Chapter 22 Data Rolling
Performance Monitor
A common type of chart is the Performance Monitor. A performance monitor dynamically displays the last N observations of a particular variable. A stock’s closing price over the last three months, sales for the last 12 quarters, or the temperature in a mixing vat over the past hour are candidates for display in a performance monitor.
After a set number of observations are acquired, the oldest data value is lost when a new data value is added. A particular data value seems to roll from one side of the chart to the other. The graph types that use an indexed x-axis (line, vertical bar, area, etc.) are the easiest to roll.
Objective Chart’s Standard data model, which stores data objects in a linked list (SRGraphDataList), is ideal for this rolling operation. Data stored using the Dynamic data model (SRGraphDynamicData) can also be rolled, just not as efficiently. External data accessed using the Structure data model (SRGStructureData or its derivatives) cannot be rolled.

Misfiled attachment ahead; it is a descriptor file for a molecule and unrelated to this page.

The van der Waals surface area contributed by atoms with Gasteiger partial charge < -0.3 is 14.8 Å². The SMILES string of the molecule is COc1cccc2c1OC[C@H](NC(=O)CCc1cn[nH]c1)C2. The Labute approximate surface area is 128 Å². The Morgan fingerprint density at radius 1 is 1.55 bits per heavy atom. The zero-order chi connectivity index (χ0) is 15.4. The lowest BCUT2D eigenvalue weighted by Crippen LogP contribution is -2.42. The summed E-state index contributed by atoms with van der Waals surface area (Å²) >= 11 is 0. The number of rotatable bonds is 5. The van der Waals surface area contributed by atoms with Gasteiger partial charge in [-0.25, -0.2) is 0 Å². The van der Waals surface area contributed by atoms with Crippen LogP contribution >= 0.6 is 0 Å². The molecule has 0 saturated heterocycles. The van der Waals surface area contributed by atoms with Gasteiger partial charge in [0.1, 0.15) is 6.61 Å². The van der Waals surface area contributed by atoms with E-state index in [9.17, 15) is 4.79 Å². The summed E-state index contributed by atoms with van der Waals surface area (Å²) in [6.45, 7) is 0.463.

SRGraph::RollGroup() calls the Roll() function of the selected group (SRGraphDataList or SRGraphDynamicData). The entire group may be rolled toward the lower or higher indices so charts like performance monitors can be implemented. As the data is shifted by one place, an empty space is created at one end or the other of the group. This place may be filled with a new data value as the roll takes place, thereby creating a continuously scrolling data series.
The following code is an example of an event handler— OnTimer() in this case— that acquires a new data value and adds it to the displayed data list by rolling. See the PMon sample application for the full implementation.
 
static nCount = 100; // initial size of data list
void CPMonView::OnTimer(UINT nIDEvent)
{
// acquire new data value
dNewValue = rand() % 500;
 
// roll group 0 toward lower indices
// and add dNewValue to the end
m_Graph.RollGroup(0,dNewValue, FALSE);
 
// Standard data model only
// Set annotation for axis label
CString s;
s.Format("%d",nCount++);
m_Graph.GetGroup(0)->GetIndex(99)-> SetAnnotation(s);
 
Invalidate();
}
Figure 149 and Figure 150 show some generated signals before and after rolling several times.
Figure 149 – Initial sine waves before rolling
Figure 150 – Sine waves after rolling